My point of view, second draft, Writing

Write the Novel — How many drafts are enough?

Since January, I’ve blogged about writing a novel, starting with a global theme and working through the zero draft (an unfinished manuscript), which becomes the first draft when we finish it. And the second draft, which serves completely different functions from the first.

How many drafts are enough? Because we each write differently, and because for any writer finishing a entire first draft is an enormous accomplishment, my standard for the zero/first draft is, simply, finish it. I don’t care how, but get all the way to the end of the story.

My standard for beginning the second draft is one question, “Am I writing this for publication?”

There are only two answers: yes or no. I don’t think I’m a good enough writer, but maybe a miracle will happen and someone will want to publish it is not an answer. It is a daydream. The reason that the answer needs to be a firm yes or no is that the beginning of the second draft is a major crossroad. Say yes to publication and we go in one direction; say no and we go in a completely different direction.

Saying no to publication

We’re likely to say no to publication if

  • the material is highly personal or dangerous, and we’re not ready for the rest of the world to see it
  • the story is just the way we like it, and we don’t want to submit our characters and story to the meat grinder of editing and publishing
  • we don’t have the health, time, or finances to participate in the publishing/marketing that the book will need. Keep in mind that neither traditional publishing nor self-publishing is a free ride. Traditional publishing requires that we submit what the publisher wants, when they want it. There are less of those restraints in self-publishing, but a well published/well marketed self-published book (e-book or print) will cost the author $2,000 to $10,000 and take hundreds of hours to accomplish.

If we say no to publication, there are no limits to how many drafts is enough. Keep writing, keep revising as long as the story holds our interest.

Say yes to publication

If we say yes to publication, initially two, maybe three content drafts are enough. A content draft focus on character development, storyline, raising the stakes, maintaining continuity, etc. This is completely different from editing drafts.

After the second or third content draft, the book needs to go to at least five beta readers. Beta readers are people we know well enough to ask them to read our manuscript, but aren’t so close to them that all they’ll do is say how great it is. Finding five good beta readers is tough, but it’s the best way to find out what really needs honing. Beta readers are looking for minor plot tinkering, typos, grammar, and spelling mistakes. Readers have to make a commitment to getting the manuscript read and back to us in a timely fashion.

Taking comments from beta readers into consideration, another one to two content drafts will need to be done. Here are questions to ask ourselves after the beta readers are through.

What is this novel worth to us?

  • How much more work do we plan to do before we submit our book?
  • How will we know when our book is ready to submit?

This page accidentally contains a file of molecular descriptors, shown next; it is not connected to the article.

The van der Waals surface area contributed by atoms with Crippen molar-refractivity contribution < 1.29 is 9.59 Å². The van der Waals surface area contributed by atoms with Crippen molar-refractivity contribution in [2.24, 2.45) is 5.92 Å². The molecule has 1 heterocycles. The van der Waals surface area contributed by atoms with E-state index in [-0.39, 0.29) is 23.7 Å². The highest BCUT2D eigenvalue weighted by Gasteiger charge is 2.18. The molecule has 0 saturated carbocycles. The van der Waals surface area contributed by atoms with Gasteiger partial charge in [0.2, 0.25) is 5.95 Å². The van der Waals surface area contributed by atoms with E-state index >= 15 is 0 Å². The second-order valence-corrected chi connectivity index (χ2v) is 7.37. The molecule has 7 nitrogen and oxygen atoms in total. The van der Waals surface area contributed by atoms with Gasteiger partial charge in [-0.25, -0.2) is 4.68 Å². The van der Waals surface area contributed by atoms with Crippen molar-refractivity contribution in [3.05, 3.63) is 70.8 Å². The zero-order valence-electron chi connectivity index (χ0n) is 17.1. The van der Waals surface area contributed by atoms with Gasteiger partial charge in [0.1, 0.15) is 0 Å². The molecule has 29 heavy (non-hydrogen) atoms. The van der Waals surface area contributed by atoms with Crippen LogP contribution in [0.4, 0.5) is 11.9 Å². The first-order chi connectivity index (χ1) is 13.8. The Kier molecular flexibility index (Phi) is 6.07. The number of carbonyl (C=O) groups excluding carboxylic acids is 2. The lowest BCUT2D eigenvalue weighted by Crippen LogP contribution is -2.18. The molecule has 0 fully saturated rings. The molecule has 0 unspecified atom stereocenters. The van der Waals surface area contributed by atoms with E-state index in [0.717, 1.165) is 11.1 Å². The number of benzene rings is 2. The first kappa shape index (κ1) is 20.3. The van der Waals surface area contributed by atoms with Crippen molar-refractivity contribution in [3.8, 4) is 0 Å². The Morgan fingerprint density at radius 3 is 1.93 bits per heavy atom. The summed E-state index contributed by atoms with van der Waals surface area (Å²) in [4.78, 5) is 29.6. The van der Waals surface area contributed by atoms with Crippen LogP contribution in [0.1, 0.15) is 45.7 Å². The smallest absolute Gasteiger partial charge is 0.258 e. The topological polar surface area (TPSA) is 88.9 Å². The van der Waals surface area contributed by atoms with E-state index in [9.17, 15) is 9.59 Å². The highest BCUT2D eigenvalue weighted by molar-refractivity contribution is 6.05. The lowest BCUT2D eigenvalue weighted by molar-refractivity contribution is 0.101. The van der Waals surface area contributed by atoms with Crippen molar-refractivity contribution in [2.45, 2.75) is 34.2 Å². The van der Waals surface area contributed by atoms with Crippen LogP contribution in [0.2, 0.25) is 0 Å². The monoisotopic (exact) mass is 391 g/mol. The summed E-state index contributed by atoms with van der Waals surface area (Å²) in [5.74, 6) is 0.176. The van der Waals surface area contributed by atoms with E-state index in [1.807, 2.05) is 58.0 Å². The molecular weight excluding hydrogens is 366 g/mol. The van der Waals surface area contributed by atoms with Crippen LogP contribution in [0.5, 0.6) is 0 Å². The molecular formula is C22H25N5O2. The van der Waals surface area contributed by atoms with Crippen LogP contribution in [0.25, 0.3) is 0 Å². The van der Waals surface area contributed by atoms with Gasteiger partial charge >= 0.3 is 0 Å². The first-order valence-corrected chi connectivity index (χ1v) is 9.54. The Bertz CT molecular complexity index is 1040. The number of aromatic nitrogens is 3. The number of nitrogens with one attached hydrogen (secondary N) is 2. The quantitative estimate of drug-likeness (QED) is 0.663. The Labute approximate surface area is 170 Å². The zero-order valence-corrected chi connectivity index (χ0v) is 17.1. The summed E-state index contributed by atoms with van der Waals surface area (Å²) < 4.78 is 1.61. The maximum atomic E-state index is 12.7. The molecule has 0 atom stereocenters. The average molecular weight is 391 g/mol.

• Have we set a personal deadline for when this book is to be finished?

How strong is our voice?

  • Read sections we suspect are problematic aloud to examine our voice.
  • Is it strong and clear?
  • Are there places when it seems to disappear?
  • Are there places when it overshadows the story?

By this time, we will have done a total of three or four content drafts, half before beta readers and half afterwards. Then comes at least five editing passes

  • the first is attention to format, how the work is presented on the page
  • the second is a general clean-up
  • the third gets rid of book killers
  • the fourth gets down to the nitty-gritty of grammar and spelling, word by word
  • the fifth is the final, what-have-I-missed fine tooth combing

So the answer to how many drafts is enough — my personal opinion hat is firmly in place here — is three to four content drafts; at least five beta readers; and five editing drafts.

Then we’re ready to either go looking for a publisher or to take the self-publishing route.

Next week, Tuesday, November 25, we take off our writer’s hat and put on our editor’s had for Editing Pass 1 of 5 — Paying Attention to Format. Hope to see you then.


4 thoughts on “Write the Novel — How many drafts are enough?

  1. I keep extensive notes, using Scrivener. When I’m writing a series, the first thing I do when beginning the next book is to make a duplicate copy of the Scrivener file from the last book; strip out what I don’t need for the new book; and review/condense/edit/rearrange the things I will need.

    Some story lines die a natural death. There comes a point where I realize I’m forcing a story line to fit what’s now happening in the book, and usually abandon it at that point. The trick is going back and replacing or changing all references to it that have already been written.


  2. Corinne says:

    This is starting to remind me *a lot* of dissertation writing. Write. Edit. Edit again. And again. And again….


    • Unfortunately, yes, but the cool thing is, unlike dissertations, it’s okay to change the content on each draft. It’s so much more fun making things up as we go along. Bonus: no footnotes needed. 🙂


      • Corinne says:

        Alas, true. I do not get to make anything up. Or skip the footnotes. But I did change the content between drafts, as I learned which strings of analysis or research to pull, and which not. Else I would have never finished.

        Do you keep footnotes anyway, to keep a multi-book story consistent, or to remember what your character doesn’t know? Are there story lines you decide you don’t have time or space in your book to follow?


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